The royal hotspots are an enormous source of wealth for UK tourism and have only increased over the years (except during the pandemic, obviously).
In the fiscal year 2019-20, the income from ticket admission to the royal estate rose over the previous year, according to Statista.
The admission income sat at £49.9 million ($84.8 million) in 2019-20, increasing from £48.4 million ($82.3 million) in the 2018-19 fiscal year. This is an enormous rise over the past decade, with the royal estate bringing in £23.3 million ($39.6 million) in the 2009-10 financial year, less than half the 2019-20 income.
But this is only part of the royal family’s contribution. In a year, sales made at the gift shops from the royal collection made £19.98 million ($33.95 million). These landmarks sell souvenirs, trinkets, hampers and other royal-related knick-knacks.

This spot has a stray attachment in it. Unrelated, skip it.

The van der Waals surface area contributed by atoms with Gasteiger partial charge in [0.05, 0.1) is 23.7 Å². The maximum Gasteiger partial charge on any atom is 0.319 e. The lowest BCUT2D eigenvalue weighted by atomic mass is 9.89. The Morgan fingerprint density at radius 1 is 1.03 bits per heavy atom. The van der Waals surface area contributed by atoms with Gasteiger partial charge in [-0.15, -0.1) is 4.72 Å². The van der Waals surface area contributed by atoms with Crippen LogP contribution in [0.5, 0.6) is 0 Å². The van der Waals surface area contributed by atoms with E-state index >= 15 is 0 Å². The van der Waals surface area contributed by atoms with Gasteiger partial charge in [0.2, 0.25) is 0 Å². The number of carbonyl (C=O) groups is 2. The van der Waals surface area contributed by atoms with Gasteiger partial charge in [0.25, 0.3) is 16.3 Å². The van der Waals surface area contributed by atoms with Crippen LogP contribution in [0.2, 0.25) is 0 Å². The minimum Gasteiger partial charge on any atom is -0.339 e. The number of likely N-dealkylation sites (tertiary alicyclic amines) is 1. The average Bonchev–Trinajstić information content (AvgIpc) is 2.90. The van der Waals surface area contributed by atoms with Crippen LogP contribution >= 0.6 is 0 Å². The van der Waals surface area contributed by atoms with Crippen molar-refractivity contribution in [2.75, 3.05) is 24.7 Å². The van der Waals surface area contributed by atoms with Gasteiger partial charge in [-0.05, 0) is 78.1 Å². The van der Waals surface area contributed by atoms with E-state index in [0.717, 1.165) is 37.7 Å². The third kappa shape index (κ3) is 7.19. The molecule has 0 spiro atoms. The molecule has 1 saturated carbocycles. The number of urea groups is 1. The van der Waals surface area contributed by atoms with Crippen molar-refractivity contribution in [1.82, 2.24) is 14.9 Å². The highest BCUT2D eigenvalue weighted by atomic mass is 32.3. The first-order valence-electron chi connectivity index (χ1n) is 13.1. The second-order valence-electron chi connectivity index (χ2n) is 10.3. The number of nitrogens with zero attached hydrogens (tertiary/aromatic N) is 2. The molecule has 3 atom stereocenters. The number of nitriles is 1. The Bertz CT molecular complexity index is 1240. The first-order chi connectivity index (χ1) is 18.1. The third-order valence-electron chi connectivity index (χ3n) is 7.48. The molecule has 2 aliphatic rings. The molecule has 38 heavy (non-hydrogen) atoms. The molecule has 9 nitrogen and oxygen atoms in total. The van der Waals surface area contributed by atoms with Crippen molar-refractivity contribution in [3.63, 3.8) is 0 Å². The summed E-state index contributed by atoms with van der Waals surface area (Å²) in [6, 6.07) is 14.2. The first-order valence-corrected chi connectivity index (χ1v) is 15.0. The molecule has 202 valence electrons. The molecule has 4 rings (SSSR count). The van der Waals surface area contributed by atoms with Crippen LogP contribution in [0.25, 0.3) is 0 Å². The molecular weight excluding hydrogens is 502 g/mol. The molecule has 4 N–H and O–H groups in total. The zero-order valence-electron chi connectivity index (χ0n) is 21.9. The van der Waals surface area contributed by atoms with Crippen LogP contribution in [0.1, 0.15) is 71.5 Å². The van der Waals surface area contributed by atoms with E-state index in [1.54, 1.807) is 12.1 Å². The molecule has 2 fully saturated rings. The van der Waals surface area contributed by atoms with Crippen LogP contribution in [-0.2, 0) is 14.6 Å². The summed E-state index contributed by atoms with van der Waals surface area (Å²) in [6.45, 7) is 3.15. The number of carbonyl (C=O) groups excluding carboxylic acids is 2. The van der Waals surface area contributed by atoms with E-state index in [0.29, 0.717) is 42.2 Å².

The House of Windsor is estimated to be worth £19 billion and earns hundreds of millions for the British economy every year, with Frogmore House and Windsor Castle selling approximately 426,000 tickets between April 2021 and March 2022. From Sunday to Friday, an adult ticket costs £26.50 ($AU45).
The Crown Estate includes Regent Street in London, Windsor Great Park and Ascot Racecourse. It also owns more than half of Britain’s shoreline and approximately 1,960,000 acres of agricultural land and forest.
The average royal upkeep per annum cost UK taxpayers around £500 million, but Brand Finance estimates that the monarchy contributes £2.5 billion to the British economy in the same period.
Buckingham Palace has served as the residence of the UK’s sovereigns since 1837 and is still the administrative headquarters of the ruling monarch.